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Make it a double: bispecific antibodies targeting PD-1 and CTLA-4

January 20, 2021

Dual blockade of PD-1 and CTLA-4 checkpoint molecules using monoclonal antibodies has taken advantage of their distinct and complementary mechanisms to enhance clinical responses over monotherapies. However, many patients still fail to respond, and over half of patients experience severe treatment-related adverse events. To improve upon these outcomes, researchers have investigated bispecific targeting strategies that can restore both immune checkpoints focused at the tumor site. In two recent reports, Berezhnoy and Sumrow et al. (in Cell Reports Medicine) and Dovedi et al. (in Cancer Discovery) engineered dual PD-1- and CTLA-4-targeting molecules to enhance target binding while limiting toxicity.

Both teams of researchers began by characterizing PD-1 and CTLA-4 expression patterns within tumors and healthy tissues. In various cancers, Berezhnoy and Sumrow et al. observed significantly higher proportions of PD-1+CTLA-4+ cells, which were mainly tumor infiltrating lymphocytes (TILs), compared to in normal tissues. These double-positive cells were also detected in the blood of cancer patients, but not healthy donors. Similarly, Dovedi et al. found PD-1- and CTLA-4-expressing CD4+ and CD8+ T cells among TILs from several cancer types, and the vast majority (80-90%) of tissue sections from multiple other cancers displayed PD-1+CTLA-4+ cell infiltration. Taken together, these results suggest that dual expression of PD-1 and CTLA-4 is a feature of the tumor microenvironment, rather than healthy tissues, opening the door for a bispecific targeting approach to potentially minimize off-target effects.

To achieve this goal, the authors engineered therapeutics capable of binding both PD-1 and CTLA-4 on the same cell (in cis). Dovedi et al. generated a bispecific PD-1 and CTLA-4 antibody (MEDI5752) using a DuetMab backbone, a technology previously developed for efficient bispecific antibody production [1], and mutated its IgG1 backbone to avoid Fc effector engagement. Berezhnoy and Sumrow et al. used the DART platform [2], recently reported for engineering antibodies with multiple independent antigen-binding sites, to construct a tetravalent (2x anti-PD-1, 2x anti-CTLA-4) molecule (MDG019). This molecule was built on an IgG4 backbone, again to reduce Fc-mediated effector functions.

Next, the researchers investigated the binding efficiencies of the bispecific constructs on target-expressing cells. Both MEDI5752 and MDG019 capably bound PD-1- and CTLA-4-expressing cell lines in cis. Interestingly, the therapeutics saturated CTLA-4 binding at much lower concentrations on PD-1+CTLA-4+ double-positive cells than on PD-1-CTLA-4+ single-positive cells, suggesting that co-engagement with PD-1 improves CTLA-4 binding. Indeed, saturating PD-1 with excess anti-PD-1 mAb before applying MDG019 or MEDI5752 reduced the efficiency of CTLA-4 binding (assessed through blocking ability and T cell IL-2 secretion, respectively). Testing in vitro efficacy in peripheral blood-derived cells, both bispecifics elicited IL-2 production better or comparable to the combination of anti-PD-1 and anti-CTLA-4 antibodies, as well as IFNγ secretion with MEDI5752. Furthermore, MDG019 did not deplete Tregs in vitro. Overall, these results were a positive sign for avoiding antibody binding to CTLA-4 in healthy tissues, in which PD-1 and CTLA-4 were less commonly co-expressed.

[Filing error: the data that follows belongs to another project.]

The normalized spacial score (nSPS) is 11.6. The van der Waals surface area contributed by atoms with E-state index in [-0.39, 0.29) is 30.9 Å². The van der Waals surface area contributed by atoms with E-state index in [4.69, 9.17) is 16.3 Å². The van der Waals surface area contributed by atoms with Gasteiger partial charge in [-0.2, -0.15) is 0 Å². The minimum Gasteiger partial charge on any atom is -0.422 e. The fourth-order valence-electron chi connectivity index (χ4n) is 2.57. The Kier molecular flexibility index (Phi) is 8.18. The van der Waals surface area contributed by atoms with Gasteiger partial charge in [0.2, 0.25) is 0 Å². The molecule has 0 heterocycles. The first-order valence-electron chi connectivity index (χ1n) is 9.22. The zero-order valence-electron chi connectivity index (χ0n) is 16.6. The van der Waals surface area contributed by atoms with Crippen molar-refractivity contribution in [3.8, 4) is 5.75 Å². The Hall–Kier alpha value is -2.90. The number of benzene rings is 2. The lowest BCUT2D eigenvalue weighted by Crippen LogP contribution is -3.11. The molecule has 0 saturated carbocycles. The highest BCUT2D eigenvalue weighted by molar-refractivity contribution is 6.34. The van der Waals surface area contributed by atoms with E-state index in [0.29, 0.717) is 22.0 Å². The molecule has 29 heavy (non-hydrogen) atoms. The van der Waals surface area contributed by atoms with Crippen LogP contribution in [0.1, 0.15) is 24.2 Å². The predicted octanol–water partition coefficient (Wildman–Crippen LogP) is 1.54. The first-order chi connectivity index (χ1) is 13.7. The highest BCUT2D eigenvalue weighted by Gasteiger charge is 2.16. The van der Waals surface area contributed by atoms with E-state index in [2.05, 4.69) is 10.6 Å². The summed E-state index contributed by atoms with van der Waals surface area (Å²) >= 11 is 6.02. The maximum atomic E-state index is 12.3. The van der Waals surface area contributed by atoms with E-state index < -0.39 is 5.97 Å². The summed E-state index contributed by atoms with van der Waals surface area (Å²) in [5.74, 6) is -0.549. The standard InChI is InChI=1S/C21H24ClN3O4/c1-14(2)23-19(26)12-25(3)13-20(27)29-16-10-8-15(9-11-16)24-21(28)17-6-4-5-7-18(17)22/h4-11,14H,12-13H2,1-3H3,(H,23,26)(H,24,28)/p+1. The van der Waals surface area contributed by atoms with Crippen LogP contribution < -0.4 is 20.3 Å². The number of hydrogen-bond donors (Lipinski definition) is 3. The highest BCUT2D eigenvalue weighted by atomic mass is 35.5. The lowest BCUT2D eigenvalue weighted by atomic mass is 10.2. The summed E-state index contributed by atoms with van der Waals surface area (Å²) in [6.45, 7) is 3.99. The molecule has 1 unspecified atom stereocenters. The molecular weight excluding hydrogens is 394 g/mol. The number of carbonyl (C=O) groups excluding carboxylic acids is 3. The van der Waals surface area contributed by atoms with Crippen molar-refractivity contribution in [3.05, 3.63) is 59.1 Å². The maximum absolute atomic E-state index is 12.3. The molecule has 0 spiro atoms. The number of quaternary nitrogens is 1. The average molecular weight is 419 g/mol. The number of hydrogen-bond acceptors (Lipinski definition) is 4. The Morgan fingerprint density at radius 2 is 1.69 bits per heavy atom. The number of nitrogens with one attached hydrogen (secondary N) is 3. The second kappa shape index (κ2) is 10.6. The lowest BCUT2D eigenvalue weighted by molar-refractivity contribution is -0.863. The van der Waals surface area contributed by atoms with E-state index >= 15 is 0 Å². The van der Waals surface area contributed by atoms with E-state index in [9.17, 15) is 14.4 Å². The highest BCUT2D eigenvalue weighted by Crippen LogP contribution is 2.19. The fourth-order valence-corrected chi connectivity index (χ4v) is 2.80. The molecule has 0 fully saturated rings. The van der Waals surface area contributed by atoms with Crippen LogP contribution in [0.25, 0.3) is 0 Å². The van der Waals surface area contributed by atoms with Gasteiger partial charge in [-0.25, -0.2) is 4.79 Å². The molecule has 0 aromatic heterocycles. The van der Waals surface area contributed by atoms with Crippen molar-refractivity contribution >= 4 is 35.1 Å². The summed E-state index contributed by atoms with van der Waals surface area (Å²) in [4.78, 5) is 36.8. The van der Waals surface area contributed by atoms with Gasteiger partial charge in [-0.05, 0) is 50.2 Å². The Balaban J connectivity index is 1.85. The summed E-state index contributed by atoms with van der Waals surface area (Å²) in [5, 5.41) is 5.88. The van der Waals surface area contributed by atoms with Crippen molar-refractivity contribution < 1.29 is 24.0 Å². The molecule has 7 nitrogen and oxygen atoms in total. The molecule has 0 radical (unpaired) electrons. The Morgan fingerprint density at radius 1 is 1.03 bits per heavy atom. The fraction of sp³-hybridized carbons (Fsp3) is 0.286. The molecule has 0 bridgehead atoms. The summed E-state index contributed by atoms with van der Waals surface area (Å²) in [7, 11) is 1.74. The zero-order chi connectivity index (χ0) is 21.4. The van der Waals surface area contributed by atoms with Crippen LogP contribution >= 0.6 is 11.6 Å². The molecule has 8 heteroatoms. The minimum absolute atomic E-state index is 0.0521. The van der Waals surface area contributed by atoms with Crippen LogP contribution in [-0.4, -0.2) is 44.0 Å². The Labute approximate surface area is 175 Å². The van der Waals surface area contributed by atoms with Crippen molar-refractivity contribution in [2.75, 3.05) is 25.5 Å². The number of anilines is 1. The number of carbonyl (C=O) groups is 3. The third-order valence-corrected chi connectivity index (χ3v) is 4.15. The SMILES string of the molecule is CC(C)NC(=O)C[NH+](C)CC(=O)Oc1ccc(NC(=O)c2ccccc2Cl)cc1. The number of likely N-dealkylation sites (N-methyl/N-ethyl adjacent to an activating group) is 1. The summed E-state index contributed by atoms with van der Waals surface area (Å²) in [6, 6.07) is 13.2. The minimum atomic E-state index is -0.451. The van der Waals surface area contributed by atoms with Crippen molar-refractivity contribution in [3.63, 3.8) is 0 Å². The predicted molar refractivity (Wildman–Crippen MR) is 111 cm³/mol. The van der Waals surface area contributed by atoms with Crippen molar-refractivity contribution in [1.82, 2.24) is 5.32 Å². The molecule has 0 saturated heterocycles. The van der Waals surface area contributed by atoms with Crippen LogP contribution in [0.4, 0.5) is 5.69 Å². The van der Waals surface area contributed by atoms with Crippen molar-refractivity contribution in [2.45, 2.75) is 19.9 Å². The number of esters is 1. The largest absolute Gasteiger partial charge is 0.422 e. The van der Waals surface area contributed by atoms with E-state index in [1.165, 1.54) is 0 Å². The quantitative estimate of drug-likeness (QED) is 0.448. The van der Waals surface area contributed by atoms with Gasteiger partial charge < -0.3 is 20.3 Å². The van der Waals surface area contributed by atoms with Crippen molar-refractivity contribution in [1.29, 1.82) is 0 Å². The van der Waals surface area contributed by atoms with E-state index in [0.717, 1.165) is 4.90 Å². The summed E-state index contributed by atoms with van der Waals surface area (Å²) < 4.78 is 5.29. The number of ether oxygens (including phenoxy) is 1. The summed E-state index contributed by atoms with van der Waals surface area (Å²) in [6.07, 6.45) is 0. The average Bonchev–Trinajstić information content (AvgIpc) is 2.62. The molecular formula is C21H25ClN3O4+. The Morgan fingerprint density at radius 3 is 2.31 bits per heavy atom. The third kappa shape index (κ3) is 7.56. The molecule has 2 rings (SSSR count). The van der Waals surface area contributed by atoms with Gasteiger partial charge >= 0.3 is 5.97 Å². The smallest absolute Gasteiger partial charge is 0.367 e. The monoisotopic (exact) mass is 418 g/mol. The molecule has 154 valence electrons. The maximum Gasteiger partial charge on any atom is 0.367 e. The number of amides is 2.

As the internalization kinetics of cell surface receptors play a key role in drug targeting, Dovedi et al. hypothesized that CTLA-4, which is rapidly recycled, may affect PD-1 when linked through the bispecific molecule. As anticipated, MEDI5752 and anti-CTLA-4 mAb, but not anti-PD-1 mAb quickly internalized in Chinese hamster ovary (CHO) cells or primary T cells expressing CTLA-4 and PD-1. Strikingly, MEDI5752 treatment also diminished PD-1 signal on the cell surface. Further investigation uncovered that MEDI5752, but not the combination of anti-PD-1 and anti-CTLA-4, induced colocalization of these receptors, which then colocalized with lysosomes, indicating that the linkage of CTLA-4 and PD-1 through MEDI5752 led to both of their internalizations. Concordantly, western blotting for PD-1 showed degradation after MEDI5752 treatment. These findings were confirmed in TILs derived from NSCLC, in which the bispecific therapy downregulated PD-1 more than the mAb combination. Thus, the bispecific antibodies may inhibit PD-1 signaling through receptor internalization, a mechanism only possible through dual receptor engagement, as well as a direct blockade.

Next, the researchers tested preclinical safety, efficacy, and pharmacokinetic features of their therapeutics in vivo. Dovedi et al. employed transgenic mice expressing human PD-1 and CTLA-4 and bearing MCA205 or OE21 tumors, and found that MEDI5742 was a more effective therapy than the combination of anti-PD-1 and anti-CTLA-4 antibodies. Importantly, MEDI572 accumulated within tumors more effectively than anti-CTLA-4 or isotype antibodies, but identical to anti-PD-1 antibodies, potentially limiting CTLA-4-based adverse events in the periphery. In cynomolgus monkeys, Berezhnoy and Sumrow et al. injected doses of MDG019 up to 100mg/kg, all of which were well tolerated and safe. Treatment increased the proportion of circulating memory T cells and splenic ICOS-expressing CD4+ T cells without altering Treg populations. Compared to anti-PD-1 mAb, MDG019 improved T cell proliferation (Ki67 expression).